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military matters

Barely any transgender recruits have made it into the military since Trump's ban ended

Courts may have nixed President Trump's capriciously announced blanket ban on transgender troops, but recruits are still facing a blockade to enlistment.

Barely any transgender people who have tried to enlist since the military began accepting transgender recruits on Jan. 1 have actually made it to basic training, a startling report from The New York Times shows. They're still buried in bureaucracy, stuck submitting outdated medical records and denied enlistment for health problems they haven't faced in decades.

Nicholas Bade, a double black belt whose records show he's fit to enlist, tells the Times he has been rejected from the Air Force five times this year. Another transgender man was denied because he had knee surgery as a baby — a surgery that's never affected him since. In fact, LGBTQ activist group Sparta says of its 140 transgender members who've tried to enlist this year, only two have actually made it into military service.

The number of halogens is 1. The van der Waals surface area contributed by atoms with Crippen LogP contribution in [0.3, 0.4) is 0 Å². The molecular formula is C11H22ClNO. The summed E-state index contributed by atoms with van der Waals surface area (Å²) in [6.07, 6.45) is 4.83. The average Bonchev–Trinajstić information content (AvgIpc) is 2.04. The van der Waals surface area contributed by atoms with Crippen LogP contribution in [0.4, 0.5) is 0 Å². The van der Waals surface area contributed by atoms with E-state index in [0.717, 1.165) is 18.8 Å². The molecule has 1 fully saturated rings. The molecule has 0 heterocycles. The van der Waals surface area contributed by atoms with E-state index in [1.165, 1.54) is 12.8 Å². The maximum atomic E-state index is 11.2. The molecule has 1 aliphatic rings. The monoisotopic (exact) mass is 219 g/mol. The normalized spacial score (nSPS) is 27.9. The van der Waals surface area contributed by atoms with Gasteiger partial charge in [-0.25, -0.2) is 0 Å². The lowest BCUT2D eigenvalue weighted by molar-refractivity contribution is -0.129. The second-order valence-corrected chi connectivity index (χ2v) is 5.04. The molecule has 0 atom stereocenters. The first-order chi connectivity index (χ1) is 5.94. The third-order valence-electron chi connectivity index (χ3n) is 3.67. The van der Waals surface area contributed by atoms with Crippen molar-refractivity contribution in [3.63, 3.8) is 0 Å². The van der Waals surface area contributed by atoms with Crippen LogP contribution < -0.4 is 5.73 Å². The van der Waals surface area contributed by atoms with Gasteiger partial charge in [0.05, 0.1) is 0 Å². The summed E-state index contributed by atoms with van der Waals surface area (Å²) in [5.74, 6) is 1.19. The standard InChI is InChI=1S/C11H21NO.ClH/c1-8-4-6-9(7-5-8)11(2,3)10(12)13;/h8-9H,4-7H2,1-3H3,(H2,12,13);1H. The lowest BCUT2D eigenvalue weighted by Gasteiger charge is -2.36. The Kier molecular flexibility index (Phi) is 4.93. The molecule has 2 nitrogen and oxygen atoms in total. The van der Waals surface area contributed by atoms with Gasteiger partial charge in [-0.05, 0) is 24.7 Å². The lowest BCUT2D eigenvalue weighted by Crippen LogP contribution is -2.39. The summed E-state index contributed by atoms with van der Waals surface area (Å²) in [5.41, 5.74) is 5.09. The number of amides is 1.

Paula Neira, head of the Center for Transgender Health at Johns Hopkins Medicine and facilitator of the Obama-era policy, says these prolonged medical checks for transgender troops seem reasonable given how new this is to the military. "There is no one doing these assessments that is an expert in transgender health, so they have to figure things out as they go along," she told the Times.

In 2016, former President Barack Obama announced plans to lift the ban on transgender enlistment beginning this year. Trump tried to stymie that last summer, before being overruled by the courts.

Read more at The New York Times.